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PORT MORESBY, Papua New Guinea (January 7, 1999 - Post-Courier)---Security implications are among several reasons why the Government cannot tolerate pro-West Irian activities for independence on PNG soil.

Sources from the Foreign Affairs office, speaking on conditions of anonymity, said Indonesia and PNG have in place a treaty of mutual respect and understanding.

A policy within that agreement recognizes that Irian Jaya is an integral part of Indonesia and the independence struggle is a domestic matter for Indonesia to deal out.

The sources also said, in light of the above international treaty, "PNG will not allow illegal OPM activities against Indonesia on PNG soil.''

Police operations commander Joe Gawi said police were only following orders from Foreign Affairs to pull down the signboard.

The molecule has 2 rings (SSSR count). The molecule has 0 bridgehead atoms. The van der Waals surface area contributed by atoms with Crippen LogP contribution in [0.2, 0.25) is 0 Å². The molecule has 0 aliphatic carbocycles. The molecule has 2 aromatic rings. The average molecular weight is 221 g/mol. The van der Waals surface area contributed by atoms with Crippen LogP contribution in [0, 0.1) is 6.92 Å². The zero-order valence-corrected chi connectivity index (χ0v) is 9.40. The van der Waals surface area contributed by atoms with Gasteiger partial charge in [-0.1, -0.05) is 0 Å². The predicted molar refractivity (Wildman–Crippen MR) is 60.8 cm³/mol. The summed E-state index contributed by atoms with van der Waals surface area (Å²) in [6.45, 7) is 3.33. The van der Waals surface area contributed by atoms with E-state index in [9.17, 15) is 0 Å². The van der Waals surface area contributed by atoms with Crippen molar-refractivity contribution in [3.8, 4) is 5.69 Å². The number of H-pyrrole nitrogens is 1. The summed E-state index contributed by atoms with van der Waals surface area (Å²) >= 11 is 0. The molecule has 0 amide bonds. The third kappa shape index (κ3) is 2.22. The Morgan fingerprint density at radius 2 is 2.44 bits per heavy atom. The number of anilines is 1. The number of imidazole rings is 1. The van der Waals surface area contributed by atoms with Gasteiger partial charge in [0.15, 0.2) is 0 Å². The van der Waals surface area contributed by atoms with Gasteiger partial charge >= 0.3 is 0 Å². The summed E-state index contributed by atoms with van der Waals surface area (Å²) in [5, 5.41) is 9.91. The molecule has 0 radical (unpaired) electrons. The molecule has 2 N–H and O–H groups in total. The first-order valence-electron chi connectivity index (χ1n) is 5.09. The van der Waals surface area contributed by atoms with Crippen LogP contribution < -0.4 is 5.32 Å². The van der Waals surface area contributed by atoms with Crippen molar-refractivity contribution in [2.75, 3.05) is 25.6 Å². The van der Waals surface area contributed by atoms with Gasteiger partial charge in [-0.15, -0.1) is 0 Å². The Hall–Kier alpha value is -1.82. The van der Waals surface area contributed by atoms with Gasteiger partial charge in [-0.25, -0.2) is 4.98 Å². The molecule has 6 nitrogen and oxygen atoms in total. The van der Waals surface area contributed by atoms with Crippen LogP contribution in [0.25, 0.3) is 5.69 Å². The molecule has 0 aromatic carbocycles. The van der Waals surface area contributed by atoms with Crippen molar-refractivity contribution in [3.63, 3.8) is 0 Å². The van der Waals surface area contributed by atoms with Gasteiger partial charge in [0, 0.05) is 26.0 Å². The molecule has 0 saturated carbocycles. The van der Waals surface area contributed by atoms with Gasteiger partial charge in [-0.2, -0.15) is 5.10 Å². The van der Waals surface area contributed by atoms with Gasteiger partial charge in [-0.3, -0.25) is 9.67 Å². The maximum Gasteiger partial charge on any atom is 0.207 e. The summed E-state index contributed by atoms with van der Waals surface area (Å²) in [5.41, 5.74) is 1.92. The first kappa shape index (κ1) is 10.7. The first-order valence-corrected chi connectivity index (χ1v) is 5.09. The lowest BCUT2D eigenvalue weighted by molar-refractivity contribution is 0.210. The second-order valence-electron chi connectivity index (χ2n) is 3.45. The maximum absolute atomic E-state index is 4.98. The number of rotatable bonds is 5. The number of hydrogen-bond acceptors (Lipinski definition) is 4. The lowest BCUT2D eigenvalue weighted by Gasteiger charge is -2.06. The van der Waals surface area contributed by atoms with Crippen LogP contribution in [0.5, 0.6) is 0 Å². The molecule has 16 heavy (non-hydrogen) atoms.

Meanwhile, the President of the West Papua Congress, Michael Kareth, acknowledged that there was an agreement between the two countries.

Mr. Kareth, however, said the two nations had also signed the Convention on Human Rights and therefore should abide by them by recognizing the West Irian struggle.

He also urged the PNG Government not to listen to Indonesia but rather to engage in dialogue with the United Nations and The Netherlands, which were responsible in handing West Irian as a colony to Indonesia.

According to Mr. Kareth, support for the Congress is overwhelming from international groups.

General Secretary of the PNG Council of Churches, Reverend Leva Kila Pat, said getting police to pull down the signboard raised serious questions.

Rev. Pat said he did not have any objections to the signboard as it was merely a signpost to inform the public where the Congress office was located.

Private lawyer and human rights activist Powes Parkop said the treaty was binding between the two governments (Indonesia/PNG) but it did not apply to PNG citizens.

Mr. Parkop maintained that they were only exercising their rights.

He further urged "police to do things in a civilized manner by taking out a court order'' to stop West Irian supporters if they were in the wrong.

For additional reports from The Post-Courier, go to PACIFIC ISLANDS REPORT News/Information Links: Newspapers/The Post-Courier (Papua New Guinea).

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